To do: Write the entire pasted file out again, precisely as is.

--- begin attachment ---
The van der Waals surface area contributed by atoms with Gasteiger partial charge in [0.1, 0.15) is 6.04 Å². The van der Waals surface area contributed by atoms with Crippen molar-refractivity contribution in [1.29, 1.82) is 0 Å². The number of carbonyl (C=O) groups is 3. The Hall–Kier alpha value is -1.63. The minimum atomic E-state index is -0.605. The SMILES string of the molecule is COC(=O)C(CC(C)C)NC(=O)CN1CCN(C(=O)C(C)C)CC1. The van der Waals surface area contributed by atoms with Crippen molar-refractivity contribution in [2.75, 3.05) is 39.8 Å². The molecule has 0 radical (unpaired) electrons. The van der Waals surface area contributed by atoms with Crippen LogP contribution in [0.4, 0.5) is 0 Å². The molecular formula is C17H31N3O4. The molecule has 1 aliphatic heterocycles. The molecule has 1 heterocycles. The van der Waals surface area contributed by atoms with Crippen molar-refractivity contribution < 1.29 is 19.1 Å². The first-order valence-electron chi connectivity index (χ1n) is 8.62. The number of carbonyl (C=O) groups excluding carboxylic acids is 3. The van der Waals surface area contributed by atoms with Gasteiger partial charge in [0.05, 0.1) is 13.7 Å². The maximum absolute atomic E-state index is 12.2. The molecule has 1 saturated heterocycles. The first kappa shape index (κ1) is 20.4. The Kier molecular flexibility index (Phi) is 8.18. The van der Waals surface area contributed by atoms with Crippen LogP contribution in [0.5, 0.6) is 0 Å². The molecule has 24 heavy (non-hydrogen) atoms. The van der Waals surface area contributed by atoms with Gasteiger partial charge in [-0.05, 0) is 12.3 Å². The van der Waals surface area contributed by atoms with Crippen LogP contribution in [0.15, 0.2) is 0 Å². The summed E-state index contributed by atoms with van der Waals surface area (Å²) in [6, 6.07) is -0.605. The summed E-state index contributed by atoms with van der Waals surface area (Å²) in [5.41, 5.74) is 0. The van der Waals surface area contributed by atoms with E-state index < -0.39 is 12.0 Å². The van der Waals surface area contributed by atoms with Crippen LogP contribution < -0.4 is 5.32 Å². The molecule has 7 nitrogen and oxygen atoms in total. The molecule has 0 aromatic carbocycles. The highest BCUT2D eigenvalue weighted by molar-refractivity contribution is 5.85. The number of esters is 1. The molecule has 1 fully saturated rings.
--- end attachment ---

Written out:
The van der Waals surface area contributed by atoms with Gasteiger partial charge in [0.1, 0.15) is 6.04 Å². The van der Waals surface area contributed by atoms with Crippen molar-refractivity contribution in [1.29, 1.82) is 0 Å². The number of carbonyl (C=O) groups is 3. The Hall–Kier alpha value is -1.63. The minimum atomic E-state index is -0.605. The SMILES string of the molecule is COC(=O)C(CC(C)C)NC(=O)CN1CCN(C(=O)C(C)C)CC1. The van der Waals surface area contributed by atoms with Crippen molar-refractivity contribution in [2.75, 3.05) is 39.8 Å². The molecule has 0 radical (unpaired) electrons. The van der Waals surface area contributed by atoms with Crippen LogP contribution in [0.4, 0.5) is 0 Å². The molecular formula is C17H31N3O4. The molecule has 1 aliphatic heterocycles. The molecule has 1 heterocycles. The van der Waals surface area contributed by atoms with Crippen molar-refractivity contribution < 1.29 is 19.1 Å². The first-order valence-electron chi connectivity index (χ1n) is 8.62. The number of carbonyl (C=O) groups excluding carboxylic acids is 3. The van der Waals surface area contributed by atoms with Gasteiger partial charge in [0.05, 0.1) is 13.7 Å². The maximum absolute atomic E-state index is 12.2. The molecule has 1 saturated heterocycles. The first kappa shape index (κ1) is 20.4. The Kier molecular flexibility index (Phi) is 8.18. The van der Waals surface area contributed by atoms with Crippen LogP contribution in [0.5, 0.6) is 0 Å². The molecule has 24 heavy (non-hydrogen) atoms. The van der Waals surface area contributed by atoms with Gasteiger partial charge in [-0.05, 0) is 12.3 Å². The van der Waals surface area contributed by atoms with Crippen LogP contribution in [0.15, 0.2) is 0 Å². The summed E-state index contributed by atoms with van der Waals surface area (Å²) in [6, 6.07) is -0.605. The summed E-state index contributed by atoms with van der Waals surface area (Å²) in [5.41, 5.74) is 0. The van der Waals surface area contributed by atoms with E-state index < -0.39 is 12.0 Å². The van der Waals surface area contributed by atoms with Crippen LogP contribution < -0.4 is 5.32 Å². The molecule has 7 nitrogen and oxygen atoms in total. The molecule has 0 aromatic carbocycles. The highest BCUT2D eigenvalue weighted by molar-refractivity contribution is 5.85. The number of esters is 1. The molecule has 1 fully saturated rings.